The Mountain Times

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Reflection: Now that I’m 30

"Landmark birthdays" are different for everyone, but 30 doesn't feel like I thought it would. Maybe it's because I've been telling people I'm 30 since I was 25 and could legitimately "round up." But since the New York Times published that I was 29, in their August story "Vermont Sisters With Roots in News Embrace Small-Town Papers" the truth is out: I'm not yet, 30. Or wasn't then.

On Sept. 12, I finally hit the 3-0.

I realize that after turning 21 most people do not lie about being older, but I did. It was an attempt to avoid the reverse ageism I perceived on the job. Colleagues and clients seemed to feel no shame in asking my age and then exclaiming, "oh my, you're so young!" whenever I told the truth; it felt like losing credibility. 30, on the other hand, seemed dignified; old enough to have worldly experiences but still believable.

Most of this "ageism" that I perceived was probably just that, a perception. But, because of it, to many people I've been 30 for five year.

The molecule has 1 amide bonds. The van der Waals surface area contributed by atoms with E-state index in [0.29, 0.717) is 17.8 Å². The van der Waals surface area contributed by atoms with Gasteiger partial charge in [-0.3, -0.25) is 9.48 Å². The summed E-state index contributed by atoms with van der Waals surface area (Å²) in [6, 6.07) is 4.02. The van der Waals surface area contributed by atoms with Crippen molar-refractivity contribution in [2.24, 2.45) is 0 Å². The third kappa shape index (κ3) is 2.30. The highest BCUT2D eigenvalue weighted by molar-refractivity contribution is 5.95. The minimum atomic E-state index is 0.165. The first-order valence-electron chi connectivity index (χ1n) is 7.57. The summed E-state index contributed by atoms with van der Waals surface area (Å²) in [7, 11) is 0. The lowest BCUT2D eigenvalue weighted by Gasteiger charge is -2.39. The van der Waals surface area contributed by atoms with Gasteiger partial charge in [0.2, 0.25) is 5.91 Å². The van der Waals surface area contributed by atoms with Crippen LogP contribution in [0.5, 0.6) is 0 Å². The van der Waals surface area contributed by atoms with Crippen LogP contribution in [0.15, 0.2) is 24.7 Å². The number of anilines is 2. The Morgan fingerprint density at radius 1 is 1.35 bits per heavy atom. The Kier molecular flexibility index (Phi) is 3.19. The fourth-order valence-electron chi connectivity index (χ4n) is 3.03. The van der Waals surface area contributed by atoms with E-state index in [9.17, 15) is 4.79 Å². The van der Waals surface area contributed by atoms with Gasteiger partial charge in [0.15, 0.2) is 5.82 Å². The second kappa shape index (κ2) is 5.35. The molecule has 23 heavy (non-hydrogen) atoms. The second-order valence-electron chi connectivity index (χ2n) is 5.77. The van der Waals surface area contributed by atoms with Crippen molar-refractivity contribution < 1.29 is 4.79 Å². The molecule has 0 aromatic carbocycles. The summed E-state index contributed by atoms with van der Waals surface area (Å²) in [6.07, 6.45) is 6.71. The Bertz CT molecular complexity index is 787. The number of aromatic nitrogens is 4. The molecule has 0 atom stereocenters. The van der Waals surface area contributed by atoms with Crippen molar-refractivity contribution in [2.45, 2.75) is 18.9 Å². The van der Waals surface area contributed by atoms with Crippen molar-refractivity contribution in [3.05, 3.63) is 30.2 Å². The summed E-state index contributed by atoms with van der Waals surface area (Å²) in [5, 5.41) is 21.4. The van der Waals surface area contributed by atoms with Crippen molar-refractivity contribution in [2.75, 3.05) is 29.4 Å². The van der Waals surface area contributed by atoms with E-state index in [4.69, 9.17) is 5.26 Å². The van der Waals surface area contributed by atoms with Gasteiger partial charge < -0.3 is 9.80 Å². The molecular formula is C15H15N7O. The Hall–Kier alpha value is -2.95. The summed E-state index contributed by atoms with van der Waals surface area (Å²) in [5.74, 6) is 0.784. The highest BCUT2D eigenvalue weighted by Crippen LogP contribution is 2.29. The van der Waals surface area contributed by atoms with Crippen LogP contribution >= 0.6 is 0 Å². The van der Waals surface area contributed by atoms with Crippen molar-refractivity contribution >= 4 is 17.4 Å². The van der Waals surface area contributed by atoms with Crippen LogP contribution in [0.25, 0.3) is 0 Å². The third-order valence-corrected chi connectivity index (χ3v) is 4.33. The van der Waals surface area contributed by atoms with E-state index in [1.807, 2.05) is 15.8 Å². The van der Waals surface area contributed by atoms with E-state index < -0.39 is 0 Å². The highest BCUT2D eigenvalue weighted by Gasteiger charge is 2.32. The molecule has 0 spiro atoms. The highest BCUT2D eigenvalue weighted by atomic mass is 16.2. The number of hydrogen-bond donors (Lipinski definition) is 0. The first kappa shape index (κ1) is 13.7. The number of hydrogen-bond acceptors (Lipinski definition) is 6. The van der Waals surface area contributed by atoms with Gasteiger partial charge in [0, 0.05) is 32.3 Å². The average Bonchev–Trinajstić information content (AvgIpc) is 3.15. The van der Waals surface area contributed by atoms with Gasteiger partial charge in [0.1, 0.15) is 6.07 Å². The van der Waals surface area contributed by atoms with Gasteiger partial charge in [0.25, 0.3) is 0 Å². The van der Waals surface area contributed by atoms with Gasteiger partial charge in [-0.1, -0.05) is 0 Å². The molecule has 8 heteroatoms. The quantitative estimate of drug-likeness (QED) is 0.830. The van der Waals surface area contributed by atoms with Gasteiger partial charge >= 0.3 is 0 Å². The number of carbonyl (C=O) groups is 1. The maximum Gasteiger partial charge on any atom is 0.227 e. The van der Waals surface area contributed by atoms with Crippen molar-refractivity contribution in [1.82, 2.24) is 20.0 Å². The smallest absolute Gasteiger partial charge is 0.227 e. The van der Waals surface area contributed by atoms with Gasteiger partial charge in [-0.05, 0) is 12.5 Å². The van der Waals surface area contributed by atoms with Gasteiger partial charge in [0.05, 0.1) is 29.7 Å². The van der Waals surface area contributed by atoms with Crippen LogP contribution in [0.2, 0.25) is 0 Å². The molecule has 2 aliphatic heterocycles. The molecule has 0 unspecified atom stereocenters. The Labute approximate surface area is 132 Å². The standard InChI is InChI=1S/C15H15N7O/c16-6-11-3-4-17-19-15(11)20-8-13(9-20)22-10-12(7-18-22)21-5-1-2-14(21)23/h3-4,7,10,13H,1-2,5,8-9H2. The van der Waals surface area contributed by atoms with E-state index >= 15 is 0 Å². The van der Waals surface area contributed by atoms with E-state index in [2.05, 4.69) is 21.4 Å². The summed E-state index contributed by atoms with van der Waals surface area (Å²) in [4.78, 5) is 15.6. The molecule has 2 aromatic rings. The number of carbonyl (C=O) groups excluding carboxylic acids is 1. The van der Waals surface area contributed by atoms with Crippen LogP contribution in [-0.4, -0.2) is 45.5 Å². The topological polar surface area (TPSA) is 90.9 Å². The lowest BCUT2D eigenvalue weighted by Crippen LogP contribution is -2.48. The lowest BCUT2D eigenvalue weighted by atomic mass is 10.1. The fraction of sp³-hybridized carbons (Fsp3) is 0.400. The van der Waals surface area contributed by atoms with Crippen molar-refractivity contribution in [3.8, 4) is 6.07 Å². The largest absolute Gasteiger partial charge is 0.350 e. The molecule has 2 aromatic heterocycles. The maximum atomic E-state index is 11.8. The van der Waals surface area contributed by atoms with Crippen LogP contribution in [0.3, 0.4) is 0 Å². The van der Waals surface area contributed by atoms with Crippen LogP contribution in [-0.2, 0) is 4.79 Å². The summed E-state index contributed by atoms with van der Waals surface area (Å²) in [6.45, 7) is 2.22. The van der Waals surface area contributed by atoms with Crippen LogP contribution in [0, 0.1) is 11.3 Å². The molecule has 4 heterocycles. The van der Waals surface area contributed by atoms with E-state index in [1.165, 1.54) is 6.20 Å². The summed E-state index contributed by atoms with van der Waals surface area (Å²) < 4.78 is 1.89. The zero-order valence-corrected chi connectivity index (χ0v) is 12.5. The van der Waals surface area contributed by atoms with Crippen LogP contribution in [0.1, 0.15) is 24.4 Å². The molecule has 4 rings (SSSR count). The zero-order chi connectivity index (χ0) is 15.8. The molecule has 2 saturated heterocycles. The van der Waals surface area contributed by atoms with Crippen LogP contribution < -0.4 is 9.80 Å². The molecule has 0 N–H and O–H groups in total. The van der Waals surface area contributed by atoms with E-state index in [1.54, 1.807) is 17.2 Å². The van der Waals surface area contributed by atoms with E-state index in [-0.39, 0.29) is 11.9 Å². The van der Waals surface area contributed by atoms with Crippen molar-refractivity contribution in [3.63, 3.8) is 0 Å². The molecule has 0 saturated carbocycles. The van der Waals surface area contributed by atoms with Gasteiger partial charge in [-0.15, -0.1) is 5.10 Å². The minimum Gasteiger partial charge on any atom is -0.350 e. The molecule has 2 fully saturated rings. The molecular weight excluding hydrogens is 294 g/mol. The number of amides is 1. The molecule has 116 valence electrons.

Now that I am 30, it's kind of anti-climatic; to be honest that is not what I expected.

No, I didn't expect lightning bolt changes. But shouldn't I feel older? Parents are 30, mine were, and many of my high school and college friends are now pregnant or plan to be very soon - surely they feel differently, right? Parents are old and responsible, almost by definition. At least that's how I always perceived them growing up...

Now I think I may have had the whole thing backwards: responsibility, maturity and parental instincts (and other things that "old people" have) may not come with age, they may come as the result of choices and changing circumstances, which could themselves be made whimsically or be unexpected - moving across the country, changing careers, buying a house, a business, a dog. But I did that...

Perhaps, then, it is simply hard to recognize "old" in yourself; maybe it is only a title that is imposed upon you by younger generations. Certainly this was true (and remains true) for my Dad, who claims he is 60 going on 14, and truly plays that way.

Would "generation next" say I was old?

Probably. I think I'll just keep playing.